Development has been sprawling. Places that were once rural now seem urban. Take Fort Mill, S.C., whose population, according to the American Community Survey, has nearly doubled since 2010. Many small towns have grown into bustling suburbs as developers search for large tracts of land to build residential communities. As the population grows, low-cost land and high volume are necessary to meet the regions demand for single family housing.
Charlotte has a reputation as a car city, but many of its leaders badly want to promote more biking, walking and transit use.
That’s one reason an intriguing idea kept surfacing at this week’s City Council Transportation & Planning Committee meeting: Why not take all the cars off a major street in uptown or South End, creating a pedestrian-only space?
You’ve probably heard a few catchy statistics about Charlotte’s explosive growth: For example, the city’s population grew by 47 people a day from 2010 to 2018.
But did you know that over the same period, the city also grew by almost 1.5 square miles a year?
The Charlotte Area Transit System took another step towards expanding the region’s transit network this week, with recommendations for how to extend the Blue Line light rail about five miles through Pineville to Ballantyne.
At the Metropolitan Transit Commission, staff presented their...
Charlotteans often lament how many old buildings here have been torn down, but there are still structures worth saving, along with groups and developers willing to put in the work.
On Thursday, the Charlotte Museum of History announced the winners of its 2019 Historic Preservation Awards. The five honorees, from 27 nominations, include a historic high school gym, a hip, repurposed mill, and historic houses.
Breweries, apartments, hip food halls, creative offices, coworking spaces: Charlotte developers keep finding new uses for the city’s old mills.
As a post-war, Sunbelt boomtown, Charlotte has garnered a reputation for tearing down its old buildings and replacing them with sterile plaques to make way for the city’s glittering new skyline. But while many once-grand buildings have fallen (Goodbye, Masonic Temple and Hotel Charlotte), the humble, sturdy mill has proved surprisingly resilient.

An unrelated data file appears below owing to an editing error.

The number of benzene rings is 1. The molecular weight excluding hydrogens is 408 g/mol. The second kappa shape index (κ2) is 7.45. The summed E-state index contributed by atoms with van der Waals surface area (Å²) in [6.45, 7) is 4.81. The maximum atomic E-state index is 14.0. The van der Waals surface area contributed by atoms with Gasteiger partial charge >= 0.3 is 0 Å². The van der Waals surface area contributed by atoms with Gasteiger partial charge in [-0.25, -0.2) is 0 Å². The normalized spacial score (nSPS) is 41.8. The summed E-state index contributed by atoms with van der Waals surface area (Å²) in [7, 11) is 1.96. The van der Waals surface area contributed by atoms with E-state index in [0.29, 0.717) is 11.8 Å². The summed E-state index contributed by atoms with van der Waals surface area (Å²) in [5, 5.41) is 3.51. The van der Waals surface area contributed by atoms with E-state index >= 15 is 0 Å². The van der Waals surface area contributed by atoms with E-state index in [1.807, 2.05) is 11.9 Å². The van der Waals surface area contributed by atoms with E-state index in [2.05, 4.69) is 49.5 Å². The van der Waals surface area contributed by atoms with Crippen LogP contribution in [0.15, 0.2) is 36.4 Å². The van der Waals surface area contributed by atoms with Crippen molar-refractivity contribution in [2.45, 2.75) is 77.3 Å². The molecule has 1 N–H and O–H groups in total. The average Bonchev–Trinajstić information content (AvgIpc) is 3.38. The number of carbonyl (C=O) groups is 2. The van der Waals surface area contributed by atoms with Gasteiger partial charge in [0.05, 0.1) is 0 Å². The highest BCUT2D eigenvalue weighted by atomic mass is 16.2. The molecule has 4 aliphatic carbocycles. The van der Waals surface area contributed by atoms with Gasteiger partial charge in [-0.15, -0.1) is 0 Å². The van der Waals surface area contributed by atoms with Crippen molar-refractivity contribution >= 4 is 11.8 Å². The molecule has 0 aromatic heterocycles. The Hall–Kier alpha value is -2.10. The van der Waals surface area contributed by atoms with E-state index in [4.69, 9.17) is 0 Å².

Since City Council approved TOD Article 15 - the new Transit-Oriented Development ordinance - last April, land use consultants, architects, real estate attorneys and other insiders have had ample opportunity to sort out these new rules. As for laypersons, gleaning what they need to know from TOD’s eighty-one page assemblage of definitions, rules, standards, charts and graphics can be a real challenge, despite efforts by staff planners to make the document as jargon-free and user-friendly as possible.
It isn’t quite “Risk” or “Monopoly” or even “Settlers of Catan.” But city officials are using feedback from a new board game called “Growing Better Places: A More Equitable and Inclusive Charlotte,” as they craft the comprehensive plan and unified development ordinance that are meant to guide the next two decades of growth.
Almost one in six Mecklenburg residents were born outside the U.S., and immigrants make an outsized contribution to the local economy and many key industries.
That’s according to a new study that highlights the substantial role immigrants are playing in Charlotte’s booming growth. Immigrants make up big chunks of the local STEM, construction and manufacturing labor forces,. And they’re far from a monolithic group, hailing from countries around the world.
Charlotte’s suburbs are starting to look more like urban areas, and a new study is pointing to the value to be gained from promoting walkable, transit-connected, urban-style growth. Real estate experts have said they’re responding to market pressure: Businesses, workers and residents want to get from home to work to dinner without spending big chunks of their day in a car, and suburban-style developments that cater exclusively to drivers no longer cut it.
The year was 1955, but the city’s problems would look pretty familiar to its modern residents. Charlotte was confronted with growing traffic, inadequate transportation options, a lack of park space and the fear that growth was running away without a real, comprehensive plan.
It’s happening across Charlotte: Apartments, office buildings and restaurants are popping up in parking lots, as dense, mixed-use developments, connected by bicycle paths and walking trails, invade suburbia. What’s driving the shift at some of the city’s most iconic suburban centers?
Smaller cities and towns across North Carolina are hoping an old, familiar sound will spark new life in their downtowns: The crack of a bat. Four new downtown ballparks with capacity for about 5,000 fans are popping up in the state, and officials are counting on them to draw new residents, breweries, restaurants and vitality.